Pennsylvania’s Department of Environmental Protection (DEP) has cleared the way for Sunoco Pipeline LP to reroute part of its Mariner East natural gas liquids system near Marsh Creek Lake State Park in Chester County, PA.

Energy Transfer

Construction was halted last August when drilling fluids and mud seeped into a part of the lake called Ranger Cove during the pipeline installation. The cove then was closed.

As part of a settlement, Sunoco agreed to pay $4 million to the Pennsylvania Department of Conservation and Natural Resources (DCNR). The company also agreed to dredge Ranger Cove and pay a $341,000 civil penalty for permit violations.

In return, DEP approved major amendment applications and permits allowing for a new route and pipeline installation method.

“Southeast Pennsylvania lost a significant recreational resource when the impacted area of the lake was closed due to the drilling fluid impacts, and many residents and community members expressed the need to restore those opportunities,” DCNR Secretary Cindy Adams Dunn said. “This resolution will put us on the fastest track possible to dredge and restore Ranger Cove, and also will result in habitat and visitor improvements at Pennsylvania’s fifth most-visited state park.”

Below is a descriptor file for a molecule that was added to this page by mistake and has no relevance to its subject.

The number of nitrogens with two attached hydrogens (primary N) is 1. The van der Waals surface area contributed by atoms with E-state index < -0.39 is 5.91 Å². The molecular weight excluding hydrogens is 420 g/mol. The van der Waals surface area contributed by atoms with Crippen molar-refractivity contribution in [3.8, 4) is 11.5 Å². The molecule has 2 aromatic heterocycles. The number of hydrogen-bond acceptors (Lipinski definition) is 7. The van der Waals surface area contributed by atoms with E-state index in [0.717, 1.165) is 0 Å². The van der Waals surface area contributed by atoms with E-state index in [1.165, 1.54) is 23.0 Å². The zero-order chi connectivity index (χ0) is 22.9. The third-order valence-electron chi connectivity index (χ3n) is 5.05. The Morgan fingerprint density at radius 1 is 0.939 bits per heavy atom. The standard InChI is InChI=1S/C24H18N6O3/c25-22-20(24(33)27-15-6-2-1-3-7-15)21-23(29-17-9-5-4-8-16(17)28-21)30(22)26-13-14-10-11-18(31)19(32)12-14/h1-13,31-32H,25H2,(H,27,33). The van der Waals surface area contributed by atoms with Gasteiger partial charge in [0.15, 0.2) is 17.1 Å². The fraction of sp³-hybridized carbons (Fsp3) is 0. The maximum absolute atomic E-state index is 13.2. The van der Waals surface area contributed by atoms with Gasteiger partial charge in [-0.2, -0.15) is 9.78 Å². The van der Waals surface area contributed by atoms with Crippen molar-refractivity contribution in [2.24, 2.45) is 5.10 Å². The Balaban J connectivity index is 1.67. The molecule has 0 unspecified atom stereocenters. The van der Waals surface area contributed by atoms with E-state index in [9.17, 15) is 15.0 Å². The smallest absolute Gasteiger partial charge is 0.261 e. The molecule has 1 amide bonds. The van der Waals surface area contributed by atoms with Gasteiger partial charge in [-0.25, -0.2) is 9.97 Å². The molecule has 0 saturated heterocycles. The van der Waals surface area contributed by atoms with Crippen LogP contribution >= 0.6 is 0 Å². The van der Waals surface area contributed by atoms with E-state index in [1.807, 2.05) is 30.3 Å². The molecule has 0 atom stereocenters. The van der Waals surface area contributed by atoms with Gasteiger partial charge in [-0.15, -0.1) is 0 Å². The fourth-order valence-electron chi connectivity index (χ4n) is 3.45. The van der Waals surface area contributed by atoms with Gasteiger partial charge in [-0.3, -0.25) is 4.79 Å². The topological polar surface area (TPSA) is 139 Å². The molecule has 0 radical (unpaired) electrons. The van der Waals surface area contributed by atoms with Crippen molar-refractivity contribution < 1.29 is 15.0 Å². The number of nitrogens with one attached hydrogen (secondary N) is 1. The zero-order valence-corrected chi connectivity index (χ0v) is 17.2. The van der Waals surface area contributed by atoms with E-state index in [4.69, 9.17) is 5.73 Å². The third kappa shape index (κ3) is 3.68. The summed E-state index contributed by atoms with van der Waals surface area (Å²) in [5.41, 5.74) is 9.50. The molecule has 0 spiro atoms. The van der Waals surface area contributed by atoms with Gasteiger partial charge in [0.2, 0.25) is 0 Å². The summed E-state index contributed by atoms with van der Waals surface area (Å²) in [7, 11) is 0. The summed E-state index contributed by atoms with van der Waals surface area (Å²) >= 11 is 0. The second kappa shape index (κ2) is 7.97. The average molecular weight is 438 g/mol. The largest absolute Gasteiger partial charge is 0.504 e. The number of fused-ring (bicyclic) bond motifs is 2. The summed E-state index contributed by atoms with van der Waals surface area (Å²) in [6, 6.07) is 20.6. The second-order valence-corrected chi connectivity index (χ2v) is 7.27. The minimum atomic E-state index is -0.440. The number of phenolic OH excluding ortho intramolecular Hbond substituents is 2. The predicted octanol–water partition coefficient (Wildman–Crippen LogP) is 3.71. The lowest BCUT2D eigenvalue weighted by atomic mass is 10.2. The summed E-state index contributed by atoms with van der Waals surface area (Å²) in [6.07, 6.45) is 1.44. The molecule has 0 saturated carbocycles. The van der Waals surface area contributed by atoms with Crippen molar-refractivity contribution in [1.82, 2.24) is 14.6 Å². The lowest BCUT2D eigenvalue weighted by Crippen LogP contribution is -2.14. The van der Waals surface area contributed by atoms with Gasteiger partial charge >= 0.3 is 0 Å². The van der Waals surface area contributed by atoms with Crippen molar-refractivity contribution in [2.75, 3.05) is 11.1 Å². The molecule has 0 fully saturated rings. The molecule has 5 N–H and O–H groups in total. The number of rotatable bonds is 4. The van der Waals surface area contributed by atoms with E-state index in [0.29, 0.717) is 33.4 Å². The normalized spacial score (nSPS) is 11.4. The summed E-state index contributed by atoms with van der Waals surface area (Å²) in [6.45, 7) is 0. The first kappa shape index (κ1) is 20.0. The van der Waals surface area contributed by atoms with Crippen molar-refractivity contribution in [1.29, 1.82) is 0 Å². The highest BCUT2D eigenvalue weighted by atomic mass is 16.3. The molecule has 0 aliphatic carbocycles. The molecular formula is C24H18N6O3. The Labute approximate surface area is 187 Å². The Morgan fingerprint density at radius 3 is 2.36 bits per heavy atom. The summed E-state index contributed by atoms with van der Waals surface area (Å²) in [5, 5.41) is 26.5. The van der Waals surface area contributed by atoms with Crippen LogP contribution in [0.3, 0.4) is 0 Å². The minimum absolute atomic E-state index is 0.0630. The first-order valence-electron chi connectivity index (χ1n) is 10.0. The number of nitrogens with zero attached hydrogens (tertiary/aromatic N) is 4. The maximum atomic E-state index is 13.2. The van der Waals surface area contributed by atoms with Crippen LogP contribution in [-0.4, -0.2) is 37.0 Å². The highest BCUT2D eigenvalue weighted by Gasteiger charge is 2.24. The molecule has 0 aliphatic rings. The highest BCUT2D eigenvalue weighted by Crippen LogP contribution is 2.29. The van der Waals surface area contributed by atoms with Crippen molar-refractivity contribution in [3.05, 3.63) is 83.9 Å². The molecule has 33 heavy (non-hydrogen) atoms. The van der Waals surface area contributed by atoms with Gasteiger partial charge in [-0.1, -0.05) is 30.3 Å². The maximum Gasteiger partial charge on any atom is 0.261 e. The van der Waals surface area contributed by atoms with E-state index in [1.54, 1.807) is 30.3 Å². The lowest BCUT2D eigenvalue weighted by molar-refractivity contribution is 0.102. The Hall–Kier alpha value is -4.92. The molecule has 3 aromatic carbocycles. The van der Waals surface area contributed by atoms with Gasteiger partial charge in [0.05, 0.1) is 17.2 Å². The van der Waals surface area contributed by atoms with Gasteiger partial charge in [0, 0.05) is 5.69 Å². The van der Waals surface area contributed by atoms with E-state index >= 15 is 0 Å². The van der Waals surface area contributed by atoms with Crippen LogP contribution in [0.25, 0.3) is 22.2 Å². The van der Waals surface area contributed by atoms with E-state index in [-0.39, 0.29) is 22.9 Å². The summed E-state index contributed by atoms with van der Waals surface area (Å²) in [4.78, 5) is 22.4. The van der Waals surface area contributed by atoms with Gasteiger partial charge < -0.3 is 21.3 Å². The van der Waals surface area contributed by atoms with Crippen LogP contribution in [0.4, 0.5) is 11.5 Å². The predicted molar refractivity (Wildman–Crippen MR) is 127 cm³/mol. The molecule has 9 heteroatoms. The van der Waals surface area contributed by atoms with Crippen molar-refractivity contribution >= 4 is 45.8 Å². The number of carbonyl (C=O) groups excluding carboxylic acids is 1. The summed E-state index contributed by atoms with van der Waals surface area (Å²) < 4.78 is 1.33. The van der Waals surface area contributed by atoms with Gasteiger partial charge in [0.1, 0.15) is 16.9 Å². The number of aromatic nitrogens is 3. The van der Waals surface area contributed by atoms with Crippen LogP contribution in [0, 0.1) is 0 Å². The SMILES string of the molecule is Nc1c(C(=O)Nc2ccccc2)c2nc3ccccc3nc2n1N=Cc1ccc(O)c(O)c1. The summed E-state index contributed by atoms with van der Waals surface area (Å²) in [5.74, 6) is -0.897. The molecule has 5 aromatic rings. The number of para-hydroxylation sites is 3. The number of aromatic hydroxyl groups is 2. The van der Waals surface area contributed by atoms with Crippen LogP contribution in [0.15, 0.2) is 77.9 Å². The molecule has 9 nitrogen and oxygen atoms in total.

The modification changes the pipeline route slightly on a 1,400-foot section of the line, according to Energy Transfer LP, which is expanding the pipeline system. Once work begins, installation takes five to 10 weeks. No drilling fluids would be used, the company said.

The pipeline system, which traverses Pennsylvania and extends into Ohio and West Virginia, can move 280,000-300,000 b/d of liquefied petroleum gas and 70,000 b/d of ethane eastward. Online since 2016, the pipeline project has faced numerous regulatory, legal and construction setbacks.

In October, the Delaware County Court of Common Pleas in Pennsylvania ordered the public release of emails between Energy Transfer/Sunoco LP and officials with Middletown Township. In late May, a water main break that occurred during ME construction left residents of the Glen Riddle Station Apartments without water and prompted subsequent questions from the apartment complex owner about whether the water was safe to drink after service was restored.